Why blog about art, parenting and health? Well, I suppose, one blogs what knows. Better yet, one blogs what one is passionate about. Gee, the kids are an easy one but why the art-medicine combo? Here’s my take on that: art is good for our souls, our hearts and brains. Think of the calmness that runs through you when you look at a beautiful landscape, photograph or painting. Think of how you reflexively take a deep breath at the beginning of a beautiful piece of music. Or how happy you feel when enjoying the artistry of a well presented meal (even better when enjoyed with some warm jazz playing in the background and good friends to laugh with). Beauty calms our souls. Not all art is beautiful; some art disturbs us and makes us think and question. This stretching of our minds also feels good in a deeply fulfilling way.
Happy minds, calm souls = health. The evidence for a mind-body connection is endless and strong. So, find your beauty, find art, be it painting, music or food, that makes your heart sing and stretch.
I have a favorite painter. Not one most people “get”. So, often those friends of mine that are subjected to chatter about art get to hear about Mark Rothko. Inevitably they are puzzled. Rothko is famous for painting large canvases covered with blurry-edged blocks of shimmering colors. They are often vibrant but, later in his life became dark. In the beginning of his career he painted more representational work; things that looked more or less like what they were. Then, as many painters do, he evolved his efforts towards abstract art. He became one of the leading figures in the New York “school” of Abstract Expressionism. In this evolution he had the expressed goal of guiding the viewer of his canvases towards an inner exploration. He intended to transcend their thoughts to a place of meditation of the most basic of human emotions. Famously, he commented that one who thought of his work simply as being studies in color had not seen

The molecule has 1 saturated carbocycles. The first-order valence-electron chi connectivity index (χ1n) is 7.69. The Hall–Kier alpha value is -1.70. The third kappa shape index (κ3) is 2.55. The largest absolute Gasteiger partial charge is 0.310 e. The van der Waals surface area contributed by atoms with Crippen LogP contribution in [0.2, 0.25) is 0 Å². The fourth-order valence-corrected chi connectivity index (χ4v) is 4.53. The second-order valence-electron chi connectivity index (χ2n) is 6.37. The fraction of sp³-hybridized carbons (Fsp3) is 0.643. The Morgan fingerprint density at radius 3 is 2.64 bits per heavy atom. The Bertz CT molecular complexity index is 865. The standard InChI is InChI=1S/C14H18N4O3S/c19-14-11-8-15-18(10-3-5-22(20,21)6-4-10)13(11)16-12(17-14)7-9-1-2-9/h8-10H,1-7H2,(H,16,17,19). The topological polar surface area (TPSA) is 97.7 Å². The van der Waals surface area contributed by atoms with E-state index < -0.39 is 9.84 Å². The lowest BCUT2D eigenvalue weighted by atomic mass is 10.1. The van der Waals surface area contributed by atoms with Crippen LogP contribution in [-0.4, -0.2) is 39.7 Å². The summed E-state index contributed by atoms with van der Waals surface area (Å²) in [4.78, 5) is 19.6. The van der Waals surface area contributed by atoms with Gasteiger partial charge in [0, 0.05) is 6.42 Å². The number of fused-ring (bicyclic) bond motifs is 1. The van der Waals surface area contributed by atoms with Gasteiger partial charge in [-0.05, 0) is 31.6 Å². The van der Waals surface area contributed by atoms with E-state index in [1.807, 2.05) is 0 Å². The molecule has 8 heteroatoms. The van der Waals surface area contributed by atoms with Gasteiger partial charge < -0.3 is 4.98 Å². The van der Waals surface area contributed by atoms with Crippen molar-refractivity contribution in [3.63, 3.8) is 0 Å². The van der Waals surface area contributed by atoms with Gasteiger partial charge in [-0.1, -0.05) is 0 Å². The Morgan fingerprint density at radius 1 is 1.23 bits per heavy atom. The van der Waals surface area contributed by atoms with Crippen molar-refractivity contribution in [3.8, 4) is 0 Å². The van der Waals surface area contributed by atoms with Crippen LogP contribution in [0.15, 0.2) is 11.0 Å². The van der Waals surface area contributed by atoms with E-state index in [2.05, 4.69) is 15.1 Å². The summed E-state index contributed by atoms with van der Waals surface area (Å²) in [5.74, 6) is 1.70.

people break down and cry when confronted with my pictures shows that I can communicate those basic human emotions . . . The people who weep before my pictures are having the same religious experience I had when I painted them. And if you, as you say, are moved only by their color relationship, then you miss the point.
So, Mark Rothko’s work for me illustrates this connection between art and health. Viewing, listening, experiencing art as a path towards inner strength and calmness that in turn gives us increased health. A gift indeed, to give our children from a young age. And, a reason for writing about the mix of art, health and parenting.